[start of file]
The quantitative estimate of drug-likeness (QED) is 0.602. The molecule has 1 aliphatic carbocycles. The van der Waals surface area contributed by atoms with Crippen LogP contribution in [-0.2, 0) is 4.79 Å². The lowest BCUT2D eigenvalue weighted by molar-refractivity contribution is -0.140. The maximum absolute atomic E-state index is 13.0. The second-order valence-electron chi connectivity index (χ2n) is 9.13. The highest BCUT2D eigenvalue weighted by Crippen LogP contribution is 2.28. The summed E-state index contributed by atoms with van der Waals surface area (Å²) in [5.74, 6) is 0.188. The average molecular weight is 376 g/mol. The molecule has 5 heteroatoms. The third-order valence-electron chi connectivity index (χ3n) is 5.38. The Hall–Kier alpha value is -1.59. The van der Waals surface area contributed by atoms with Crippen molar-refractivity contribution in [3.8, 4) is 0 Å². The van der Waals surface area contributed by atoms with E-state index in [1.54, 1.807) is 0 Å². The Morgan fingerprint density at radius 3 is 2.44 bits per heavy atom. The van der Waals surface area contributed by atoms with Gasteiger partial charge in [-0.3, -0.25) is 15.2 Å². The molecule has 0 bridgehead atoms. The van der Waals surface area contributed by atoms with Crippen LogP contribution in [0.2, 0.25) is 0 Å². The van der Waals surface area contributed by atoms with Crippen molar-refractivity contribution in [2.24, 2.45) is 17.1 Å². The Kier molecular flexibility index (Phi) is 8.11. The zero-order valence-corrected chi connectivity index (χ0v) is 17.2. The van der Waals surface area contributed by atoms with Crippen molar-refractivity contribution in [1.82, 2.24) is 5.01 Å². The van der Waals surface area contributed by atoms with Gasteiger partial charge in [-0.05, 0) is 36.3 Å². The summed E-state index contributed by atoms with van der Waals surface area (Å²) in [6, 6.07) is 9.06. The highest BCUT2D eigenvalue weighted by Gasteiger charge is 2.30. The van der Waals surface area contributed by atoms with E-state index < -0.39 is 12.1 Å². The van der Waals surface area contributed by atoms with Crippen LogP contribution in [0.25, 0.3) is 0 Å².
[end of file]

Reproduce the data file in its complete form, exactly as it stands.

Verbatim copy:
The quantitative estimate of drug-likeness (QED) is 0.602. The molecule has 1 aliphatic carbocycles. The van der Waals surface area contributed by atoms with Crippen LogP contribution in [-0.2, 0) is 4.79 Å². The lowest BCUT2D eigenvalue weighted by molar-refractivity contribution is -0.140. The maximum absolute atomic E-state index is 13.0. The second-order valence-electron chi connectivity index (χ2n) is 9.13. The highest BCUT2D eigenvalue weighted by Crippen LogP contribution is 2.28. The summed E-state index contributed by atoms with van der Waals surface area (Å²) in [5.74, 6) is 0.188. The average molecular weight is 376 g/mol. The molecule has 5 heteroatoms. The third-order valence-electron chi connectivity index (χ3n) is 5.38. The Hall–Kier alpha value is -1.59. The van der Waals surface area contributed by atoms with Crippen molar-refractivity contribution in [3.8, 4) is 0 Å². The van der Waals surface area contributed by atoms with E-state index in [1.54, 1.807) is 0 Å². The Morgan fingerprint density at radius 3 is 2.44 bits per heavy atom. The van der Waals surface area contributed by atoms with Gasteiger partial charge in [-0.3, -0.25) is 15.2 Å². The molecule has 0 bridgehead atoms. The van der Waals surface area contributed by atoms with Crippen LogP contribution in [0.2, 0.25) is 0 Å². The van der Waals surface area contributed by atoms with Crippen molar-refractivity contribution in [2.24, 2.45) is 17.1 Å². The Kier molecular flexibility index (Phi) is 8.11. The zero-order valence-corrected chi connectivity index (χ0v) is 17.2. The van der Waals surface area contributed by atoms with Crippen molar-refractivity contribution in [1.82, 2.24) is 5.01 Å². The van der Waals surface area contributed by atoms with Gasteiger partial charge in [-0.05, 0) is 36.3 Å². The summed E-state index contributed by atoms with van der Waals surface area (Å²) in [6, 6.07) is 9.06. The highest BCUT2D eigenvalue weighted by Gasteiger charge is 2.30. The van der Waals surface area contributed by atoms with E-state index < -0.39 is 12.1 Å². The van der Waals surface area contributed by atoms with Crippen LogP contribution in [0.25, 0.3) is 0 Å².